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WashingtonVotes NEWS:Wednesday, February 3, 2016

Republican state representative resigns. Lawmakers focus on committee action as first cut-off deadline looms

State Rep. Graham Hunt (R-Orting) resigned on Tuesday amid mounting allegations that he exaggerated his military record and lied about being wounded in combat. His resignation, effective immediately, leaves a vacancy in the Second Legislative District. Until it is filled, Republicans will have one less vote in the closely divided state House of Representatives (50 Democrats-48 Republicans). In accordance with state law, Republican party officials will select a pool of three candidates, and Pierce County Council members and Thurston County commissioners will jointly make the decision on the appointment of a new representative.

The first deadline for legislative action this session comes on Friday, February 5, the last day policy committees can pass bills out of committee in their chamber of origin.

On Monday, the Senate Labor and Commerce Committee considered SB 6087, to raise the state minimum wage to $12 per hour over the next four years. The prime sponsor of the bill, Sen. Steve Hobbs (D-Lake Stevens) said the bill offers a better alternative than a potential statewide ballot initiative that would raise the minimum wage to $13.50 over four years.

Washington’s current state minimum wage is $9.47 per hour, among the highest in the nation, but some local governments, have imposed minimum wages as high as $15 per hour.

The committee also considered SB 6578, which would prevent local cities, towns and port districts from regulating wages. A spokesperson for the Washington Restaurant Association told committee members: “Today we have five minimum wages in the state, four different paid sick leave policies, all with conflicting and sometimes confusing regulatory and recording standards. We truly believe that this body is a place to resolve that issue.” Committee action on SB 6578 is scheduled for later this week.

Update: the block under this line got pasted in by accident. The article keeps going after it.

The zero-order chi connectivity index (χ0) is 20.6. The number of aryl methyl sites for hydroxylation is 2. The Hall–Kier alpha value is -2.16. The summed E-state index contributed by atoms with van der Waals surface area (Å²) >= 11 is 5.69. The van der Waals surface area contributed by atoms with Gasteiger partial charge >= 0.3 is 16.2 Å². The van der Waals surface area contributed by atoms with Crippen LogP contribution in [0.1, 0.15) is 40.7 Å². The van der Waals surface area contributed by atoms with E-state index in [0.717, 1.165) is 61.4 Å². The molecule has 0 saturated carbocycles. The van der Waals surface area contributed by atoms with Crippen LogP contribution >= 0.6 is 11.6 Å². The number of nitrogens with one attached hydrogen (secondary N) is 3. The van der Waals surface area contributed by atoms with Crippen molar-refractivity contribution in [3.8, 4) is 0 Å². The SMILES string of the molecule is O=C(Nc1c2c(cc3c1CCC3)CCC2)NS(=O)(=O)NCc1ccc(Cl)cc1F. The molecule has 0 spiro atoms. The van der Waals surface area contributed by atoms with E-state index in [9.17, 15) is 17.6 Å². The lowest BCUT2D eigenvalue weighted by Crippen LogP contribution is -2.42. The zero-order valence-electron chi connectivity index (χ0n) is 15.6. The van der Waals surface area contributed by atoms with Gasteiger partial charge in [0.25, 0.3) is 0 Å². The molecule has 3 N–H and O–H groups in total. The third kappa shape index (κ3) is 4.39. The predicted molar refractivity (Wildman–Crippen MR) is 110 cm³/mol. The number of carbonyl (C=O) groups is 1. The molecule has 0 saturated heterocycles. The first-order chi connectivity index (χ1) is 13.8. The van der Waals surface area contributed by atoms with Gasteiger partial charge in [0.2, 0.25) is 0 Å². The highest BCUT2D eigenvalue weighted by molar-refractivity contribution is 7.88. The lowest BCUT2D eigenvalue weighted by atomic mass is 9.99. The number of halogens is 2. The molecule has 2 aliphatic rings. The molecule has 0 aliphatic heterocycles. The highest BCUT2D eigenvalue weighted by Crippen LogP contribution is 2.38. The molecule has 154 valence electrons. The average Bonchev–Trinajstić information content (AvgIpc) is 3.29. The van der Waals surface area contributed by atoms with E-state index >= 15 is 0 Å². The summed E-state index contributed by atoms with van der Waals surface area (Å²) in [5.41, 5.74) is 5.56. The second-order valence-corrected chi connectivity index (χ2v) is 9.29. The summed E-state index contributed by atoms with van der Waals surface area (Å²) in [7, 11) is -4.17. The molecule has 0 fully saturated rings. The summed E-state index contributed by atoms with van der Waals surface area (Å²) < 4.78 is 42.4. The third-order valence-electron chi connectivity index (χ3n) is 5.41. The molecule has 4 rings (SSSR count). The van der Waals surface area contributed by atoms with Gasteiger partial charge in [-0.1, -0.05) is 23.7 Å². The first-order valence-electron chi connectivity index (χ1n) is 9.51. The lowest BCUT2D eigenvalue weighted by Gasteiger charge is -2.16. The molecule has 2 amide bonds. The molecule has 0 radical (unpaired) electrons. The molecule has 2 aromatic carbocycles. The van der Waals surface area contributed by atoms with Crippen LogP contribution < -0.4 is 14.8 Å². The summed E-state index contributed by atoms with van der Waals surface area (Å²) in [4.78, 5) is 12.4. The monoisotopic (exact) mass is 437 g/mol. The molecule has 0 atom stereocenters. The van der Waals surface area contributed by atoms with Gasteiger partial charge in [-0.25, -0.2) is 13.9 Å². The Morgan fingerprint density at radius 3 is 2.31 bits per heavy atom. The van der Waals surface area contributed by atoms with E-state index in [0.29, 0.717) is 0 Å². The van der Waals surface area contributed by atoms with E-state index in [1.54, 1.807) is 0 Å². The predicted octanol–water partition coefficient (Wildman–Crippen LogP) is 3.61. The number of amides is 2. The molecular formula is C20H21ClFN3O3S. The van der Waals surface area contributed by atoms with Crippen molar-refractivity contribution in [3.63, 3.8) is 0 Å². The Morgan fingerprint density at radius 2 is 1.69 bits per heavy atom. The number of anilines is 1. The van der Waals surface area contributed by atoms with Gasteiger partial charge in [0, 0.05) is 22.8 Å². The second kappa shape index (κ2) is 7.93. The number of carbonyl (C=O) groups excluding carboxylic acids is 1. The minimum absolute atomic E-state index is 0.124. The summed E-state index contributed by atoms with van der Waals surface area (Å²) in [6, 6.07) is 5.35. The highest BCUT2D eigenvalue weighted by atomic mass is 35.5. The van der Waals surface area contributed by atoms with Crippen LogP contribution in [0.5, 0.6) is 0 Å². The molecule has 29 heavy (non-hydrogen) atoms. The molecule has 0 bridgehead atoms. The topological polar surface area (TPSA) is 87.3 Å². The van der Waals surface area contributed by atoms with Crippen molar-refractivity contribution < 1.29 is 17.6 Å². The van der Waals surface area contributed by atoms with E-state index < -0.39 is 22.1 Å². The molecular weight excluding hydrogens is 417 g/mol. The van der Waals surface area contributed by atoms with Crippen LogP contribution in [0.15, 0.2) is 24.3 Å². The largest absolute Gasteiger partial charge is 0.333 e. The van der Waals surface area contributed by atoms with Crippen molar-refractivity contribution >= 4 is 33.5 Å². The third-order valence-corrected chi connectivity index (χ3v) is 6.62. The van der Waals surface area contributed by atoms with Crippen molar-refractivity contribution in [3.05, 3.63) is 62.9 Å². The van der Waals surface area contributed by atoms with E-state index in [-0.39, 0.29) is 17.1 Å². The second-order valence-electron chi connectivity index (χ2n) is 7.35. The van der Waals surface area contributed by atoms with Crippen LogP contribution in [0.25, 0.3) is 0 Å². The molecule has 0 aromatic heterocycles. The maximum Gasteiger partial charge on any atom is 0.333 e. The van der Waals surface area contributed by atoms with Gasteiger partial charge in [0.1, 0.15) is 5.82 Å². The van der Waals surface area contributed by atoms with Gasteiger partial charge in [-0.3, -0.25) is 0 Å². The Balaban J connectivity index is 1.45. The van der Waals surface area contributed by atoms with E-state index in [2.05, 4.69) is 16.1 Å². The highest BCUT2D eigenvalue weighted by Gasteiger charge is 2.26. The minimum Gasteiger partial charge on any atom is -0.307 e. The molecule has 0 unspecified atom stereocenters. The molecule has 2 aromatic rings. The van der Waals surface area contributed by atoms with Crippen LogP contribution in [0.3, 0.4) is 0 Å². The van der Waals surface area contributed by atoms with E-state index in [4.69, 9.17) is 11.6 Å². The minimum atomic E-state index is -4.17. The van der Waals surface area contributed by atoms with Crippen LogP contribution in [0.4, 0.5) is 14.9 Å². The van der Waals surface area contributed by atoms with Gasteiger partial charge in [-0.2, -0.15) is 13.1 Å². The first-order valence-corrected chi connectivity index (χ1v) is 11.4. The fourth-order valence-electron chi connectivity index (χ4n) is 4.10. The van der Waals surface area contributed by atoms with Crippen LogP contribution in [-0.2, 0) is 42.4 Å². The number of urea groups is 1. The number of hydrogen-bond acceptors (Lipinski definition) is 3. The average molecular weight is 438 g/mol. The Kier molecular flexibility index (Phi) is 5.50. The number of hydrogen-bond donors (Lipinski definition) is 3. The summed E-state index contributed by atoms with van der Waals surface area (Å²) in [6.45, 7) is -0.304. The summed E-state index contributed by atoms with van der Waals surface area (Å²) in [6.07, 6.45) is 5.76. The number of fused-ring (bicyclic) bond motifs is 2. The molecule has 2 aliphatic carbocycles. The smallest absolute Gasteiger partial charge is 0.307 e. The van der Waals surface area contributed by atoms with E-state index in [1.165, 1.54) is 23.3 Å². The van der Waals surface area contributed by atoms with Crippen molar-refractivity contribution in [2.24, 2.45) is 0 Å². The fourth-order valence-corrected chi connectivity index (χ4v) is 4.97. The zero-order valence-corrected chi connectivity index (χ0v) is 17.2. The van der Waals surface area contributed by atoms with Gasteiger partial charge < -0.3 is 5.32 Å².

Also scheduled for a hearing this week by the House Committee on Public Safety is a bill which would make it easier to bring criminal charges against law enforcement officers over the use of deadly force. HB 2907, sponsored by Rep. Luis Moscoso (D-Bothell) and 11 other House Democrats, would remove language in existing state law that prevents prosecution of police officers for using deadly force, as long as they acted in good faith and without malice. In addition to striking the good-faith wording, the bill would also eliminate language that outlines scenarios in which officers may use deadly force. Instead, it would require an officer to “reasonably believe that there is an imminent threat of death or serious injury to the officer or a third party, and that lethal action is necessary to prevent it.” The bill does not address what would constitute a “reasonable” or “imminent threat.”

Late last week, the Government Operations and Security Committee sent Senate Joint Resolution 8211, a proposed constitutional amendment requiring a two-thirds vote for tax increases by the Legislature, to the full Senate. The bill was passed by the committee on a 4-3 vote and was referred to the Senate Rules Committee, which schedules bills for action on the Senate floor. The measure is supported by all members of the Majority Caucus, but it requires a two-thirds vote of the Senate to pass. House Republicans also have introduced a version of the proposed amendment, but an effort to move it directly to the House floor for action failed last week.

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2015 Senate Bill 5989
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  2016 Senate Bill 6216
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